(As Mil e Uma Noites)
Director – Miguel Gomes, Screenplay – Telmo Churro, Miguel Gomes & Mariana Ricardo, Producers – Sandro Aguilar & Luis Urbano, Photography – Sayombhu Mukdeeprom, Production Design – Bruno Duarte & Artur Pinheiro. Production Company – O Som e a Furia/Shellac Sud/Komplizen Film/Box Productions/Arte France Cinema/ZDF-Arte/Arte France/RTP/RTS – Radio Television Suisse/SRG SSR/AGAT Films/Michel Merkt.
Volume One: The Restless One
The Island of the Young Virgins of Bagdad:– Crista Alfaiate (Scheherazade). The Men with Hard-Ons:– Bassirou Diallo (Sorcerer), Mara Reuff (Minister of Finance), Bruno Bravo (Man from the Central European Bank), Rogerio Samora (Prime Minister), Americo Silva (Man from FMI), Carloto Cota (Translator). The Story of the Cockerel and the Fire:– Fernanda Loureiro (Dona de Galo), Maria Jose Miranda (Vizinha), Luis Loureiro (Luis), Carlos Loureiro (Rui Miguel), Sabrina Lopes (Sandra), Margarida Rabaca (Catarina). The Swim of the Magnificents:– Adriano Luz (Luis), Crista Alfaiate (Maria Punk), Anibal Fabrica (First Magnificent), Rui Silva & Sonia Vieira (Second Magnificents), Paulo Carvalho (Third Magnificent), Professor Atita (Himself)
Volume Two: The Desolate One
Chronicle of the Escape of Simao “Without Bowels”:– Chico Chaoas (Simao “Without Bowels”). The Tears of the Judge:– Luiza Cruz (Judge), Joana De Verona (Judge’s Daughter), Pedro Caldas (Landlord), Goncalo Waddington (Careto), Margarida Carpenteiro (Mother Who Steals Cellphones), Crista Alfaiate (Genie), Carloto Cota (Careto). The Owners of Dixie:– Joao Bernard de Costa (Humberto), Teresa Madruga (Luisa), Margarida Carpenteiro (Gloria), Isabel Cardoso (Ana), Goncalo Waddington (Vasco), Joana De Verona (Vania)
Volume Three: The Enchanted One
Scheherazade:– Crista Alfaiate (Scheherazade), Americo Silva (Grand Vizier), Carloto Cota (Paddleman), Herve Diasnas (Wind Genie), Amir Bounachada (King), Lionel Franc (Himself), Elvis Barrientos (Thief).
Volume One: The Restless One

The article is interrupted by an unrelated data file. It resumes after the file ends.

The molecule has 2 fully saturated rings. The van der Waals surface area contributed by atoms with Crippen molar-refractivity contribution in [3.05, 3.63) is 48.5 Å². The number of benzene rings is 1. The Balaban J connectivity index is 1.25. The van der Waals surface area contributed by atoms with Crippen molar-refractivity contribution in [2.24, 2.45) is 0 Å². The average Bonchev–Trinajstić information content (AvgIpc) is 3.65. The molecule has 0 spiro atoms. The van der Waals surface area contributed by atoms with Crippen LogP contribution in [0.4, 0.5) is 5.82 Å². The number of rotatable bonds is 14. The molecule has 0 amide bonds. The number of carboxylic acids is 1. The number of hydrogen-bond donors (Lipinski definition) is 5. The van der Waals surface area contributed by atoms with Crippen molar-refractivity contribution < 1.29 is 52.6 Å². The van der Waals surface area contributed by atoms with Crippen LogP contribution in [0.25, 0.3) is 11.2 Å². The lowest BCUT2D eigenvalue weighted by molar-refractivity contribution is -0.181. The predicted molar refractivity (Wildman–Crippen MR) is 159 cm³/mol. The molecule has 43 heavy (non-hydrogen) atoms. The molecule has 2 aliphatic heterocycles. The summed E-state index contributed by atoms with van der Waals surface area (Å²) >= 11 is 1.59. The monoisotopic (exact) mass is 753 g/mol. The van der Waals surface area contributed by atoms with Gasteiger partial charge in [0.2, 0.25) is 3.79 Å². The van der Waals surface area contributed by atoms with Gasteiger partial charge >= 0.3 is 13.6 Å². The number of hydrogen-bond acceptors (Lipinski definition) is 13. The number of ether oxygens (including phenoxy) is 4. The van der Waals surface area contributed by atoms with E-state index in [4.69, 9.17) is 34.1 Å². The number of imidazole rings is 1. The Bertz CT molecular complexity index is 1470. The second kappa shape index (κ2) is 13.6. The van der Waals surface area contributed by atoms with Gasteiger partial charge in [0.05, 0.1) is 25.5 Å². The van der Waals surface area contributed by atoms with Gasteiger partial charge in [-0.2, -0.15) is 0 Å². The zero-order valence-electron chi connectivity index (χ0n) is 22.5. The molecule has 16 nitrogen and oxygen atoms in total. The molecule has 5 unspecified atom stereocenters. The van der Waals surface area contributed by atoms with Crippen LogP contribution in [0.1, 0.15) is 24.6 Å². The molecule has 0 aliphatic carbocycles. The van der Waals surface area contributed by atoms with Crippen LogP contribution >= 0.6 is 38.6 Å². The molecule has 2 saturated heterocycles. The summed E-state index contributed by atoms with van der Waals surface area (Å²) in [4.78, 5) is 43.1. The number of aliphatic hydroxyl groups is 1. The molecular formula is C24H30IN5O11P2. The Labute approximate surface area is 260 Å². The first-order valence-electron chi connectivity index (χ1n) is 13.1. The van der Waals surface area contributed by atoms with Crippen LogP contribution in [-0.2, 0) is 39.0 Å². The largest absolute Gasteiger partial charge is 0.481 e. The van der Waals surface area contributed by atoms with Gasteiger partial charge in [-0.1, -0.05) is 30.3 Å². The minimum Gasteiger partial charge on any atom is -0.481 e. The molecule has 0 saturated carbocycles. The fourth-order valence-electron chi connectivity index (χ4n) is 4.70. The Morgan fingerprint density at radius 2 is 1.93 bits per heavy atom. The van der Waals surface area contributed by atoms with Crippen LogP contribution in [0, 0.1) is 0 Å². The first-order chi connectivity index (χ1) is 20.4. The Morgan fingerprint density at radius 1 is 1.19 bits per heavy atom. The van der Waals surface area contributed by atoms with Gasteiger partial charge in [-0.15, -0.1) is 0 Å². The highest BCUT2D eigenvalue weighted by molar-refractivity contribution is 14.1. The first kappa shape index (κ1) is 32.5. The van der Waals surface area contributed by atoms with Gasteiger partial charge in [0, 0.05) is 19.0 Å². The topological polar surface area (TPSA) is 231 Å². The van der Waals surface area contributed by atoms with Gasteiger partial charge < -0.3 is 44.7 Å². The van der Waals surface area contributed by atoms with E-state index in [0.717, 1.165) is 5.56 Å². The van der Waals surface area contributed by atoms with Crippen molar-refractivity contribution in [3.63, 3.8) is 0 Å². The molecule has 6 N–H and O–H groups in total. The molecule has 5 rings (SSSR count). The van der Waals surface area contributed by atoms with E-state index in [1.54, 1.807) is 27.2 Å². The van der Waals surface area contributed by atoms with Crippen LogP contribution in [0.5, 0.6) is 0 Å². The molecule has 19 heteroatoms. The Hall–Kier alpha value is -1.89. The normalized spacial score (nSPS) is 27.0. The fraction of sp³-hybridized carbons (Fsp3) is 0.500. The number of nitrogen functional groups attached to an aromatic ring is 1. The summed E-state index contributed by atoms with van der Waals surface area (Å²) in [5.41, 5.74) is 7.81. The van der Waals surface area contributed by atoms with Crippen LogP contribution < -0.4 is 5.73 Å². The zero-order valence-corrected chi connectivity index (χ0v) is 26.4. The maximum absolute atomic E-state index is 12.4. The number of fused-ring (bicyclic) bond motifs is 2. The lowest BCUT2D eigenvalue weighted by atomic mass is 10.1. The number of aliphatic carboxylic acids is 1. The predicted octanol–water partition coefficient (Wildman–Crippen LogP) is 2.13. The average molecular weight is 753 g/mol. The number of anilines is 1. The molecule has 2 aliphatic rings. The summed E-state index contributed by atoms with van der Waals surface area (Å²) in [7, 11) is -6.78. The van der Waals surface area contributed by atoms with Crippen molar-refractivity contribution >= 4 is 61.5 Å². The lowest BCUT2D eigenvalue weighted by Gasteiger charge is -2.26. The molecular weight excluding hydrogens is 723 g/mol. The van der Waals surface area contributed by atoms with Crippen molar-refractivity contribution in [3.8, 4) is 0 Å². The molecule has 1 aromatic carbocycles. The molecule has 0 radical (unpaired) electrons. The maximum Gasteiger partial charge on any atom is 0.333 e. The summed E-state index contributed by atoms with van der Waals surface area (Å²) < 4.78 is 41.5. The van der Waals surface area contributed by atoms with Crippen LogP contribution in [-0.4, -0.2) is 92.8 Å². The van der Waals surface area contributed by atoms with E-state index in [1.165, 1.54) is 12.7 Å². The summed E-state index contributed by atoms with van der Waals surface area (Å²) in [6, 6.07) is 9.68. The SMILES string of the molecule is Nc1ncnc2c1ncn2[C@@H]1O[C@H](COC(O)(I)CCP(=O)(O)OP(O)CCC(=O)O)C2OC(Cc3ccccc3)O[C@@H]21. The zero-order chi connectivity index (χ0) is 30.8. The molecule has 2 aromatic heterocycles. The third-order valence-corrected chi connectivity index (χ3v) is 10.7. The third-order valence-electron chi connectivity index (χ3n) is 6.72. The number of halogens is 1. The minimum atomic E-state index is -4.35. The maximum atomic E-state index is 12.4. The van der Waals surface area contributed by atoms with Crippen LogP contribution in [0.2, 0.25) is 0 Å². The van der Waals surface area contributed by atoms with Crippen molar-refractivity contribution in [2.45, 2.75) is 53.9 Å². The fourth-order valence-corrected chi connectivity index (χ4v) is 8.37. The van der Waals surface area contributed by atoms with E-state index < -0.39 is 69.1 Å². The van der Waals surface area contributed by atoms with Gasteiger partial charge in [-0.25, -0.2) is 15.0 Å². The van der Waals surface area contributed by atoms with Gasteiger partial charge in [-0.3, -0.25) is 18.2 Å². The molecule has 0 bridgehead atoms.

The Work of the Film Director, of the Shipyard Workers and of the Wasp Exterminator:– As Portugal’s Viana de Castelo shipyards are about to close, a film director struggles to make a work that encapsulates what Portugal went through under the imposition of economic austerity but despairs of being able to do so. The Men with Hard-Ons:– As the bankers and economic experts move in to impose austerity, a magician appears, offering a cure for the men’s inability to achieve erection. The Story of the Cockerel and the Fire:– In the town of Resene, a judge comes to question a rooster that is accused of crowing too loudly. It explains that it is trying to warn the town about a teenage arsonist who has been lighting fires because of heartbreak. The Swim of the Magnificents:– Luis works at a help centre that offers counselling to people dealing with economic struggles. He places his hopes on everybody coming together for a group swim at the beach.
Volume Two: The Desolate One
Chronicle of the Escape of Simao “Without Bowels”:– Simao is a wanted fugitive and avoids the police manhunt by living in the open in the hills. The Tears of the Judge:– A judge tries to deal with a simple landlord-tenant dispute but finds that events connect to everything from the tenant’s horny son to a cellphone-thieving deaf woman to a genie and Chinese students. The Owners of Dixie:– A dog passes through the hands of various owners in an apartment building.
Volume Three: The Enchanted One
Scheherazade:– The storyteller Scheherazade remains in the sultan’s palace but dreams of the wider world beyond. The Inebrianting Chorus of the Chaffinches:– Various chaffinch trainers capture and train their birds, readying them for competitions.
Miguel Gomes is a Portuguese director who has risen to some international attention. Gomes’s first film was The Face You Deserve (2004), a similar anthology to this based on two fairytales. Gomes went on from there to find increasing festival acclaim with non-genre films such as Our Beloved Month of August (2008) and Tabu (2012).
Here Miguel Gomes claims to be making an adaptation of Arabian Nights or The Tale of 1001 Nights. This is a text that goes back well into Persian and Arabic history – the oldest recorded versions date back to the 9th and 10th Centuries. The author (or authors) of the stories are not known but it is believed they were added to by many different hands. The book gained a popularity with various translations made during the Victorian era. The wraparound story involves the Vizier’s daughter Scheherazade who has agreed to marry the Sultan Schahriar who has a habit of killing his wives. Her strategy to stay alive is to tell a series of engrossing tales and leave their ending open so as to preserve her life until the next day. From out of these tales, we get popular figures like Aladdin and Sinbad.
There have been numerous screen adaptations of the work, including Universal’s pedestrian Arabian Nights (1942) with Jon Hall, Maria Montez and Sabu; Pier Paolo Pasolini’s beautiful and erotic adult version Arabian Nights (1974); and the lush Hallmark mini-series Arabian Nights (2000) with Mili Avital and Dougray Scott, among other versions.